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The Parliamentary Under-Secretary of State for International Development (Mr Stephen O'Brien): The Government are committed to a significant increase in our support to help reduce the terrible scourge of over 800,000 known deaths from malaria each year-all of which are preventable. Research is essential to develop new drugs and tools and identify the best way to deliver them in a cost-effective way, and will play a part in our meeting this commitment as we increase our focus and activity on malaria.
Tony Lloyd: In welcoming the Minister to his place at the Dispatch Box, may I offer my congratulations to the Secretary of State who got into the Conservative party manifesto a commitment to £500 million spending per year on malaria, which in particular includes research into a malaria vaccine? Does that commitment still stand, because it will gain support on both sides of the House?
Mr O'Brien: I am very grateful to the hon. Gentleman for his kind remarks, and he is aware that we are committed to spending up to £500 million as he notes, in particular in relation to developing an effective malaria vaccine. Theoretically, there is a real hope of such a vaccine in the future, and we believe that vaccine research therefore plays in important part, but at the same time should not detract from the need to get better at delivering what we know works now. Work on a future vaccine will be focused on what will be capable of being safely delivered, accessible to the poor and with sufficient efficacy to be one of the key tools in the armoury that will continue to have to be used in the battle against malaria.
Andrew George (St Ives) (LD): Further to that answer, what commitment can the Minister give to the Government's approach to the talks on the replenishment of the Global Fund to Fight AIDS, Tuberculosis and Malaria, which will take place in September?
Mr O'Brien: I am very grateful to the hon. Gentleman for his question. He will be aware that that issue is currently being considered, and we are looking at all the representations received not only to work towards a negotiation of the replenishment of the Global Fund to Fight AIDS, Tuberculosis and Malaria, but most importantly to build on the very good work that that fund, which is now the world's largest health fund, has already demonstrated to date.
6. Mr Virendra Sharma (Ealing, Southall) (Lab): What proportion of his Department's aid to Pakistan was intended for minority groups in the federally administered tribal areas of Pakistan in the last 12 months. 
The Secretary of State for International Development (Mr Andrew Mitchell): Of £140 million in assistance to Pakistan between April 2009 and March 2010, my Department provided £40.2 million in humanitarian aid for people displaced by conflict in federally administered tribal areas and Khyber Pakhtunkhwa province. The UK's humanitarian assistance targets those most in need, regardless of population group, following internationally agreed principles of neutrality and impartiality.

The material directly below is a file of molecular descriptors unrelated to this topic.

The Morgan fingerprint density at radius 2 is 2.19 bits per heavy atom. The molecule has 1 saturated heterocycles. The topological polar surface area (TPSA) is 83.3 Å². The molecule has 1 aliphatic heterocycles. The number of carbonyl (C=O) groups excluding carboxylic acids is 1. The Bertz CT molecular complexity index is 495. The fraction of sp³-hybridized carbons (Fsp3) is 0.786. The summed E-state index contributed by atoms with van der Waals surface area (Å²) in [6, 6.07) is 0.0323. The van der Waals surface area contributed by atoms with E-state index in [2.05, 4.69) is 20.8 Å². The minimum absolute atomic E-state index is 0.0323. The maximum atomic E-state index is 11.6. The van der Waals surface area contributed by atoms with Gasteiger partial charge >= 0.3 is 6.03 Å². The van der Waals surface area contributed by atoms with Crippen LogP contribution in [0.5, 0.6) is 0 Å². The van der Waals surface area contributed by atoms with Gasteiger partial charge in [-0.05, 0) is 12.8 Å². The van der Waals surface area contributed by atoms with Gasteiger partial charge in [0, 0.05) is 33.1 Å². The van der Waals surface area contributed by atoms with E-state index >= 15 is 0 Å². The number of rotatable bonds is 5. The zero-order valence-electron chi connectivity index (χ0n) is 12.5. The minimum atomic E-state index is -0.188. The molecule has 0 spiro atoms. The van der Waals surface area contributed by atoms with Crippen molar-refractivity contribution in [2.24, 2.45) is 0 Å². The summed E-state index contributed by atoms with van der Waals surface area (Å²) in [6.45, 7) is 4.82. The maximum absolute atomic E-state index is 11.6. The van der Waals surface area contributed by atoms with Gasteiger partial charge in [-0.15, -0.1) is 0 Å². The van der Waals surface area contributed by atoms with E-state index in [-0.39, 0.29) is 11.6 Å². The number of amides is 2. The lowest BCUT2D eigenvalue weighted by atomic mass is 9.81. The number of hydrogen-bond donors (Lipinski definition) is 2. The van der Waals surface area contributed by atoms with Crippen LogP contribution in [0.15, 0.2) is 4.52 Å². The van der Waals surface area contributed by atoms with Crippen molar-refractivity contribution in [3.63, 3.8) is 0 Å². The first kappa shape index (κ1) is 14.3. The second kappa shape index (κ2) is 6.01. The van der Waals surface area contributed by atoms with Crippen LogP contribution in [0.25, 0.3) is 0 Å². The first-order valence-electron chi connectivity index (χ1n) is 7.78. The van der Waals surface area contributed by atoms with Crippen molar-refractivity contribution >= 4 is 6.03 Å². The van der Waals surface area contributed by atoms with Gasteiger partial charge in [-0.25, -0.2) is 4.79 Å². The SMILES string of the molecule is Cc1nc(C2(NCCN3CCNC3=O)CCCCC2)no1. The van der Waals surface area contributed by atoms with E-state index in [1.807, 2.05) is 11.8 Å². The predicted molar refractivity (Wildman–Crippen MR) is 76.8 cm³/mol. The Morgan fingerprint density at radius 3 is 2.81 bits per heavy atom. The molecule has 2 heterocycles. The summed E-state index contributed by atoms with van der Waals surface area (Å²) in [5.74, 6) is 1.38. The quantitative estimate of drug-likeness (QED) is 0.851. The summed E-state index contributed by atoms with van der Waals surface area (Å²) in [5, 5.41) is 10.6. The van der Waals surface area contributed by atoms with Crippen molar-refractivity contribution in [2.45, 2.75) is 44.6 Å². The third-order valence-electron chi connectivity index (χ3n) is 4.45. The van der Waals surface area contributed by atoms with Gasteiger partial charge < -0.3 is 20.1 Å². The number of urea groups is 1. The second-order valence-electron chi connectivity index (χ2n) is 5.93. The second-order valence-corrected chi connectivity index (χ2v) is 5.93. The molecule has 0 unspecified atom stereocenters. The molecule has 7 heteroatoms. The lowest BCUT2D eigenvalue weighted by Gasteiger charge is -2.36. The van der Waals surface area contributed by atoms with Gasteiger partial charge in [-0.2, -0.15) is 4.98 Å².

Mr Sharma: I thank the Secretary of State for his response, and I add my congratulations to him on his appointment as Secretary of State and to his team. Does he agree that it is not only essential to win hearts and minds among the general populace, but vital to try to assist minority groups in those regions through our aid efforts?
Mr Mitchell: I thank the hon. Gentleman for his question and underline the point that I made in my answer-that our humanitarian assistance targets those most in need, following internationally agreed principles of neutrality and impartiality. I can tell him that I shall shortly be going to Pakistan, and I shall look very specifically at the point that he has made. I can tell him also that since the 2008 conflict, the UK has given humanitarian support, providing shelter, food, health care, clean water and sanitation in order to help people recover their livelihoods when they return to their home. I know that that has been a matter of concern to him.
7. Jim Sheridan (Paisley and Renfrewshire North) (Lab): What steps he plans to take to ensure that projects to prevent female genital mutilation have access to internet-based funding programmes. 
The Parliamentary Under-Secretary of State for International Development (Mr Stephen O'Brien): The Government condemn female genital mutilation as an extreme violation of women's and girls' human rights. An estimated 140 million women and girls have been subjected to that practice. Internet-based funding, such as GlobalGiving, is increasingly helping civil society organisations to access funding for programmes to prevent female genital mutilation. We will look at that area over the next year as we design the poverty impact fund, which will support innovative ways of working.
Jim Sheridan: Genital mutilation is condemned by most humanitarian organisations, so how does the Minister plan to ensure that his "My Aid" programme will not disadvantage unpopular programmes? As I understand it, his party's green paper says that if 25% of people vote for Malawi, that country's programme will get 25% of the funding. But how will he protect vital programmes that do not have the X factor and do not receive an internet vote?
I am very grateful to the hon. Gentleman for identifying the key issue of FGM. We will certainly consider carefully what he has said, as we look to roll forward the programmes, in order to ensure that we deal in the most effective way by bearing down not only on the activity, which is clearly intolerable, but on the
societal and cultural drivers that lie behind it. That is what will be most influential in driving the funds to help the programmes.